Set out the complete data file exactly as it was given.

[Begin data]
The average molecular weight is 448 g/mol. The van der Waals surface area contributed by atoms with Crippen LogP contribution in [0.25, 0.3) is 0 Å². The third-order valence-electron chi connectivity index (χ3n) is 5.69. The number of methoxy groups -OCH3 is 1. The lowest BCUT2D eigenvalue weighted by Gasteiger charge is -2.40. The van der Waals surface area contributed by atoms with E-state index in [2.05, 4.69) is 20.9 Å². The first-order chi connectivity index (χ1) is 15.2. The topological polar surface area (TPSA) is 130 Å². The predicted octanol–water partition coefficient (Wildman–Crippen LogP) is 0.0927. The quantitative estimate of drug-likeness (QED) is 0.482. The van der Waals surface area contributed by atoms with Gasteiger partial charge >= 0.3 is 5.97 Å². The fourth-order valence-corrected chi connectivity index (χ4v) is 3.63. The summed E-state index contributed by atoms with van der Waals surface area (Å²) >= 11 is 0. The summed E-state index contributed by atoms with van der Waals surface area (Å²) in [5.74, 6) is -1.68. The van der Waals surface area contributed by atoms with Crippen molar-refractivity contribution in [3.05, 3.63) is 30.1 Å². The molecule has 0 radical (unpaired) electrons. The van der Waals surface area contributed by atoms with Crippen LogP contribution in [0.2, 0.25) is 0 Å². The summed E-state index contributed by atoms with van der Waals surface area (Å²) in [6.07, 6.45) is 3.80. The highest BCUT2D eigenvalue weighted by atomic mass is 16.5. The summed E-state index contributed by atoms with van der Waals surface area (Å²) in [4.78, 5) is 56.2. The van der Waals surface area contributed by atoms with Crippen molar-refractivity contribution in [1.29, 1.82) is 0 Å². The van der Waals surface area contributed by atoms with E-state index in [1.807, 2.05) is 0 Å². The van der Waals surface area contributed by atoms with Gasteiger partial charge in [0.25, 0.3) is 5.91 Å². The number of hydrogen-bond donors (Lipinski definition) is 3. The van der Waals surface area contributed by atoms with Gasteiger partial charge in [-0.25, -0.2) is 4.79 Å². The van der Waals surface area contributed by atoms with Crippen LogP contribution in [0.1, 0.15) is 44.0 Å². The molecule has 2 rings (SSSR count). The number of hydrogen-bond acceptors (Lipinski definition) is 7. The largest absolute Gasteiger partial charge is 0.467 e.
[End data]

The average molecular weight is 448 g/mol. The van der Waals surface area contributed by atoms with Crippen LogP contribution in [0.25, 0.3) is 0 Å². The third-order valence-electron chi connectivity index (χ3n) is 5.69. The number of methoxy groups -OCH3 is 1. The lowest BCUT2D eigenvalue weighted by Gasteiger charge is -2.40. The van der Waals surface area contributed by atoms with E-state index in [2.05, 4.69) is 20.9 Å². The first-order chi connectivity index (χ1) is 15.2. The topological polar surface area (TPSA) is 130 Å². The predicted octanol–water partition coefficient (Wildman–Crippen LogP) is 0.0927. The quantitative estimate of drug-likeness (QED) is 0.482. The van der Waals surface area contributed by atoms with Gasteiger partial charge >= 0.3 is 5.97 Å². The fourth-order valence-corrected chi connectivity index (χ4v) is 3.63. The summed E-state index contributed by atoms with van der Waals surface area (Å²) >= 11 is 0. The summed E-state index contributed by atoms with van der Waals surface area (Å²) in [5.74, 6) is -1.68. The van der Waals surface area contributed by atoms with Crippen molar-refractivity contribution in [3.05, 3.63) is 30.1 Å². The molecule has 0 radical (unpaired) electrons. The van der Waals surface area contributed by atoms with Crippen LogP contribution in [0.2, 0.25) is 0 Å². The summed E-state index contributed by atoms with van der Waals surface area (Å²) in [6.07, 6.45) is 3.80. The highest BCUT2D eigenvalue weighted by atomic mass is 16.5. The summed E-state index contributed by atoms with van der Waals surface area (Å²) in [4.78, 5) is 56.2. The van der Waals surface area contributed by atoms with Crippen molar-refractivity contribution in [1.29, 1.82) is 0 Å². The van der Waals surface area contributed by atoms with E-state index in [1.807, 2.05) is 0 Å². The van der Waals surface area contributed by atoms with Gasteiger partial charge in [0.25, 0.3) is 5.91 Å². The number of hydrogen-bond donors (Lipinski definition) is 3. The van der Waals surface area contributed by atoms with Gasteiger partial charge in [-0.25, -0.2) is 4.79 Å². The van der Waals surface area contributed by atoms with Crippen LogP contribution in [0.1, 0.15) is 44.0 Å². The molecule has 2 rings (SSSR count). The number of hydrogen-bond acceptors (Lipinski definition) is 7. The largest absolute Gasteiger partial charge is 0.467 e.